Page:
Gender: Male


Posted: Oct 1, 2021 - 8:55am

 islander wrote:


They found a way. Maybe they ate less avocado toast, or ordered fewer lattes? Regardless, isn't this what you've wanted them to do? 

That 3.5T that you are so worried about actually has provisions for raising taxes to offset some of the cost, and it's a 10 year cost.   Our healthcare system costs more than any other developed country and provides worse outcomes. How can we think that's okay? Let's spend a little to fix that and maybe cut back on some other areas where we shovel money with no tax offsets (like the defense budget). 



We haven’t balanced the budget in over 20 years, and probably wont for at least the next 30 years.

Not picking sides here, but…
Obamacare was supposed to be revenue neutral – it’s not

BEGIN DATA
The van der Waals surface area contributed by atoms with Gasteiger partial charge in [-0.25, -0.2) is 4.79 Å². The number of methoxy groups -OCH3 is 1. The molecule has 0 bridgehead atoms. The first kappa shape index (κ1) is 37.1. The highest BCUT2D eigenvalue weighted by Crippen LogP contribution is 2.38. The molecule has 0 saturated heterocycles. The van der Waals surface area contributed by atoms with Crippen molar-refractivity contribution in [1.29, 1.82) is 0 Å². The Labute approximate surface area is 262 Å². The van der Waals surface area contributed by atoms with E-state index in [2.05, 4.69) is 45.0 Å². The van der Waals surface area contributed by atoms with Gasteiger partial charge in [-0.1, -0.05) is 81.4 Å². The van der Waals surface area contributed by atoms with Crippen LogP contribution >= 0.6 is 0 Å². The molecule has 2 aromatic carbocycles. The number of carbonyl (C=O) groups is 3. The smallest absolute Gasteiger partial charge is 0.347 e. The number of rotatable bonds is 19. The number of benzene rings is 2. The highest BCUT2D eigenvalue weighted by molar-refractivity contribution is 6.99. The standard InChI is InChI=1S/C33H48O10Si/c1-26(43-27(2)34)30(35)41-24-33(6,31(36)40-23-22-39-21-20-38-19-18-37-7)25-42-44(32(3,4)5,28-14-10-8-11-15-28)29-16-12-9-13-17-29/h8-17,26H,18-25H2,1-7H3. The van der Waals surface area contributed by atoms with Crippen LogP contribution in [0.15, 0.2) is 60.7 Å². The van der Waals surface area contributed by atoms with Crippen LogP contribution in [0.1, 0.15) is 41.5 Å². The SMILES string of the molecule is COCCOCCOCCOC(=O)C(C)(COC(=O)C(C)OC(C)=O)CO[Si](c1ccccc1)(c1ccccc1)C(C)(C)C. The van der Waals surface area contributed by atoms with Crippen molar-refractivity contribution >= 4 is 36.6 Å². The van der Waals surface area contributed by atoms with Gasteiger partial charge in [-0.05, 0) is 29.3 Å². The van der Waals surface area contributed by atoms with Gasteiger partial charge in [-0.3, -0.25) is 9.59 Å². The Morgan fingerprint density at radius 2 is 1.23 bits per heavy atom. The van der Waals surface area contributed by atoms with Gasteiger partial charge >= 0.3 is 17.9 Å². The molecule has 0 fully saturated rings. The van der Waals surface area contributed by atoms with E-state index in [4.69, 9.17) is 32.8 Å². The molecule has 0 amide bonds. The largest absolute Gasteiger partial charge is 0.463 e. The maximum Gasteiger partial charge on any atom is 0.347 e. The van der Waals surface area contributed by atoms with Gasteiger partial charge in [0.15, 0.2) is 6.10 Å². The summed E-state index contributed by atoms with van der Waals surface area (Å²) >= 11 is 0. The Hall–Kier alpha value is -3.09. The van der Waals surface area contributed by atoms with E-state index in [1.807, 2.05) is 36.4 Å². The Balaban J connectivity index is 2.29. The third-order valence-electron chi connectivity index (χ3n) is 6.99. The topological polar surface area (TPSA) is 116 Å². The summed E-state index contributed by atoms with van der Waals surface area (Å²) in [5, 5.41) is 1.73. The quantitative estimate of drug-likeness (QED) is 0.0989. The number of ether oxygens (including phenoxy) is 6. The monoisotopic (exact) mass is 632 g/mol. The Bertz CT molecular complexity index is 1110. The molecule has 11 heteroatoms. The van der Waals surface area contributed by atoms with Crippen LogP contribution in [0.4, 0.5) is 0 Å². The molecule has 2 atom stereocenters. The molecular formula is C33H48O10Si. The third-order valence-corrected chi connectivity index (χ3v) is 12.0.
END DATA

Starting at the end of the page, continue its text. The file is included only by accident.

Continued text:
Trumps cuts were supposed to be revenue neutral – again, not.
Even if the tax increases find a way to cover it…it’s still a cost being borne by society, and
of course there is always the “expected growth offset” that never materializes.

And then the spending itself…this is pretty big shotgun going off, and how much will miss its target?
Does anyone even understand what is in the bill, or do we need to pass it first, then figure it out?

Again, I’m not against the gov investing in the country, I’m just not convinced we have the
right money managers to get us any type of return….especially after we just threw away trillions.
And of course, redistribute some of the oreos to those areas that actual do good for society.

Yes, much of the last 18 months of stimulus was thrown away…it didn’t go to just those in
need, but was essentially cash thrown out the window. In fact, too many of those with hardships are still struggling.